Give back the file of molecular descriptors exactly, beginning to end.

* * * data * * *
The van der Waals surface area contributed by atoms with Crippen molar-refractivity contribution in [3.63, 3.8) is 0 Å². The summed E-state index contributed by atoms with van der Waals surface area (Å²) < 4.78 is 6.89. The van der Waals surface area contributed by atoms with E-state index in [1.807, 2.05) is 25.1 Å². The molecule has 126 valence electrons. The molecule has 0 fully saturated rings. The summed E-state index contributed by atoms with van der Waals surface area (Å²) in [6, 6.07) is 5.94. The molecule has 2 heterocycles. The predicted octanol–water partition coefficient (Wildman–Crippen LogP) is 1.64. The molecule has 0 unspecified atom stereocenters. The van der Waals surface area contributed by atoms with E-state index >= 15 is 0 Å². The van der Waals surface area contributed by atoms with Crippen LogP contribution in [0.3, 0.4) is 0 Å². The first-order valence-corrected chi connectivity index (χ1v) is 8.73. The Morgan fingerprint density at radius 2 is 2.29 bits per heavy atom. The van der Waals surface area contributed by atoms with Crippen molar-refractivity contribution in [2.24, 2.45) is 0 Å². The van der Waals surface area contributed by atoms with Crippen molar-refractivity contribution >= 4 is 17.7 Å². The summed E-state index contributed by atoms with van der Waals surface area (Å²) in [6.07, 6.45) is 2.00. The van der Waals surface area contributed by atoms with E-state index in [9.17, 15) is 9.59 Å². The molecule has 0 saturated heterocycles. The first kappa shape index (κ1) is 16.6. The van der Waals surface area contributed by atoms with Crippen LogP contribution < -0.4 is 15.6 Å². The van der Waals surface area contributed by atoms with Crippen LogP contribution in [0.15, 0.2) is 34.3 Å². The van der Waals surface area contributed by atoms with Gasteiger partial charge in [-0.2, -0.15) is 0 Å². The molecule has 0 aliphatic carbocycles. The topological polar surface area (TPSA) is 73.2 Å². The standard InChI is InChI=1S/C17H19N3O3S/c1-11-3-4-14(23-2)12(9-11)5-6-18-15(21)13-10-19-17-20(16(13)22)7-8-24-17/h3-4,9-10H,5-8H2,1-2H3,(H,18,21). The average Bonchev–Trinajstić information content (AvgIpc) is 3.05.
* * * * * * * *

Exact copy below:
The van der Waals surface area contributed by atoms with Crippen molar-refractivity contribution in [3.63, 3.8) is 0 Å². The summed E-state index contributed by atoms with van der Waals surface area (Å²) < 4.78 is 6.89. The van der Waals surface area contributed by atoms with E-state index in [1.807, 2.05) is 25.1 Å². The molecule has 126 valence electrons. The molecule has 0 fully saturated rings. The summed E-state index contributed by atoms with van der Waals surface area (Å²) in [6, 6.07) is 5.94. The molecule has 2 heterocycles. The predicted octanol–water partition coefficient (Wildman–Crippen LogP) is 1.64. The molecule has 0 unspecified atom stereocenters. The van der Waals surface area contributed by atoms with E-state index >= 15 is 0 Å². The van der Waals surface area contributed by atoms with Crippen LogP contribution in [0.3, 0.4) is 0 Å². The first-order valence-corrected chi connectivity index (χ1v) is 8.73. The Morgan fingerprint density at radius 2 is 2.29 bits per heavy atom. The van der Waals surface area contributed by atoms with Crippen molar-refractivity contribution in [2.24, 2.45) is 0 Å². The van der Waals surface area contributed by atoms with Crippen molar-refractivity contribution >= 4 is 17.7 Å². The summed E-state index contributed by atoms with van der Waals surface area (Å²) in [6.07, 6.45) is 2.00. The van der Waals surface area contributed by atoms with E-state index in [9.17, 15) is 9.59 Å². The molecule has 0 saturated heterocycles. The first kappa shape index (κ1) is 16.6. The van der Waals surface area contributed by atoms with Crippen LogP contribution < -0.4 is 15.6 Å². The van der Waals surface area contributed by atoms with Crippen LogP contribution in [0.15, 0.2) is 34.3 Å². The van der Waals surface area contributed by atoms with Gasteiger partial charge in [-0.2, -0.15) is 0 Å². The molecule has 0 aliphatic carbocycles. The topological polar surface area (TPSA) is 73.2 Å². The standard InChI is InChI=1S/C17H19N3O3S/c1-11-3-4-14(23-2)12(9-11)5-6-18-15(21)13-10-19-17-20(16(13)22)7-8-24-17/h3-4,9-10H,5-8H2,1-2H3,(H,18,21). The average Bonchev–Trinajstić information content (AvgIpc) is 3.05.